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"Freedom, even uncertain freedom, is dear; you know I am not born to tread the beaten track." -- Mary Wollstonecraft
Mary Wollstonecraft was an outspoken political expressionist, essayist and feminist before anyone knew that there was such a thing. Her most famous work to date, A Vindication of the Rights of Women, made a radical claim that a society cannot progress unless its wives and mothers were not educated. Born in 1759 in the Spitalfields section of London, Mary was second among seven children belonging to a middle class family. Being poor manager of money, Mary's father John Edward made the family move from place to place in unsuccessful attempts to make it big ultimately settling in Wales, becoming poorer with every move (Kreis, et al. 2009).
An intelligent girl, Mary Wollstonecraft understood at an early age what prospects were like for women of her social class, and she did not hesitate to voice her concerns. Despite her aptitude for learning only her Brother Ned was allowed to go to school. The fact that her father took all his frustrations out on their mother only strengthened her belief in feminism and to prevent her father from beating up her mother up, she used to sleep in front of her mother's bedroom door. At the age of fifteen she announced that she was never going to marry.
When Mary decided to leave her home, she went to live with her sister who was suffering from postpartum depression after giving birth to her child and Mary suspected that he was abusing her. Mary helped her sister hide from her abusive husband until a legal separation could take place. It was during this time that Mary Wollstonecraft and her sister Eliza established a school in Ireland, which didn't last for more than a year because of financial restraints. Subsequently Mary became a governess.
Mary Wollstonecraft's journey towards contributing to politics and society through her feminist Ideology, was when she closed down her school and got fired from her job serving as a governess, financial desperation was at its brink and Wollstonecraft was in dire need of income. It was then that her publisher friend asked her to write a book about importance of education for women. The end result her first book, Thoughts on the Education of Daughter, was an early foreshadowing of themes Wollstonecraft would develop later in the Vindication, her most famous work (Hensley, et al. 2007). Rather than coddling daughters, Wollstonecraft suggested that they help then find their inner strength to handle the challenges life will throw at them. Having learned from personal experience, according to Richard Evans Mary understood how difficult life could be and hence was persistent that girls as much as boys, needed the mental resilience to handle problems independently (Evans, et al. 1977). However the book received little attention, not enough to put Mary Wollstonecraft on the radar of important new writers.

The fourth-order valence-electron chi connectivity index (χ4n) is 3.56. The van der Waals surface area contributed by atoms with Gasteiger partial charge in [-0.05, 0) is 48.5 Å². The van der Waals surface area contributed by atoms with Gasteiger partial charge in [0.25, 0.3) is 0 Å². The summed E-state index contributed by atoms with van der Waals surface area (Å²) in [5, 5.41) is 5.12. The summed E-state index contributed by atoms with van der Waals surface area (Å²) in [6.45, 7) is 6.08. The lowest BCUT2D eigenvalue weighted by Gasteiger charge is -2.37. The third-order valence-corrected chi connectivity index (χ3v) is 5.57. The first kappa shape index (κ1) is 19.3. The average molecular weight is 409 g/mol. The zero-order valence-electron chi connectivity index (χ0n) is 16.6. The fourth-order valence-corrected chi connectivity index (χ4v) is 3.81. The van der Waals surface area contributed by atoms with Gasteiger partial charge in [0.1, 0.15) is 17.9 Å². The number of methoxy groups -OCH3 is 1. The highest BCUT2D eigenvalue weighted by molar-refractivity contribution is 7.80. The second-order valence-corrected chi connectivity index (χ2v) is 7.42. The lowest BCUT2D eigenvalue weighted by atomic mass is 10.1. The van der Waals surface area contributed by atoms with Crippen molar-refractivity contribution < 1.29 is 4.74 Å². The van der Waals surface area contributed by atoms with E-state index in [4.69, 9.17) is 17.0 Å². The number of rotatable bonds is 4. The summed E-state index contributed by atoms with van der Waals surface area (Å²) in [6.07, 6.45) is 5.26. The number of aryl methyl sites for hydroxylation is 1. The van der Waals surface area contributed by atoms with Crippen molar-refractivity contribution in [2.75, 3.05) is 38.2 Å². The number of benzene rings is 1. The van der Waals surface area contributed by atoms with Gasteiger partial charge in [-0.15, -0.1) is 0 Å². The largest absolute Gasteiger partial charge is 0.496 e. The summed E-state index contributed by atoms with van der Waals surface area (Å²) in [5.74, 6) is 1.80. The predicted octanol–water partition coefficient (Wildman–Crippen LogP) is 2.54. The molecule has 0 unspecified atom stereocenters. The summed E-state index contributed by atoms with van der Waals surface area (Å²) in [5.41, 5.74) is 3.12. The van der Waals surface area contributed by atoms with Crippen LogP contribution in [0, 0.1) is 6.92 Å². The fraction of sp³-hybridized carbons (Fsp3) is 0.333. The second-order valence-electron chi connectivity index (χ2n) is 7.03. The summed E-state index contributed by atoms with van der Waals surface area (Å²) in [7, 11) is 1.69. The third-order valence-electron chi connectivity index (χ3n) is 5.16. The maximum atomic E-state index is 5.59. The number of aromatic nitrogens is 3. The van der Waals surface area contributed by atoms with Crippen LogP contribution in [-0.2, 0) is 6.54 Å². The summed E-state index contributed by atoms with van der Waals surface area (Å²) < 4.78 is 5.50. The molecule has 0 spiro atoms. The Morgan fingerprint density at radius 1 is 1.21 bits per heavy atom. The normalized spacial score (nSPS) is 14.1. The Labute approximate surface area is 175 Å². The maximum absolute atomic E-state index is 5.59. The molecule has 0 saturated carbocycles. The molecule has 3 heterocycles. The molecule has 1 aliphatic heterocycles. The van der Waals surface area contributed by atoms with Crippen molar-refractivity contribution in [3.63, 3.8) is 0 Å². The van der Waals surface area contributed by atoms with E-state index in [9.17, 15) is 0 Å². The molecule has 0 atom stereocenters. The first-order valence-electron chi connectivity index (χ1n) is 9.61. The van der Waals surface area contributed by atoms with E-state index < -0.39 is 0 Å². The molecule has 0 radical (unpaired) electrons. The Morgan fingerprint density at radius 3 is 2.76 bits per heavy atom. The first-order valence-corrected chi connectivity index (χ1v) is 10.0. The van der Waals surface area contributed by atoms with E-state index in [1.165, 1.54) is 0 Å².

Wollstonecraft's most distinctive and well-known contribution to the society was to extend an analysis that demands an end to unlawful and unnatural distinctions based on family relations and sex. According to her observation, she has stated in various writings, which if interpreted would suggest that men have more natural capability for reason than women, they can claim no superiority over women and certainly no right to rule them. In analysis shaped by Brennan and Pateman (but one that attacked Brennan for his views on women), she concluded that education, experience, and the "present constitution of society," and not nature, created most observed character differences between men and women (Brennan and Pateman, et al., 1979).
She argued that the ridiculous and unnatural differentiations between men and women will have the same effects as other unjust power relationships do: they corrupt the character of all parties in the relationship, making the dominant party dependent only on its power and making the subordinate party submissive to cunning, selfish and unvirtous schemes of self-preservation. In case of an opposite scenario Wollstonecraft suggest that women use beauty as what now be called "weapon of the weak" (Pierson, et al. 1987).
Unlike other famous democratic theorists of her era, Mary made a comparison to the anti-patriarchal analysis commonly used on institutions such as government to the family itself. She suggested altering the common social practices such as dress, courtship, employment and family relation, because these traditions and norms had given men, power over women and kept them from virtue. Wollstonecraft sought to expand work opportunities for women, so that they get encouraged to get out of their houses and experience life which was more than cooking cleaning and giving birth.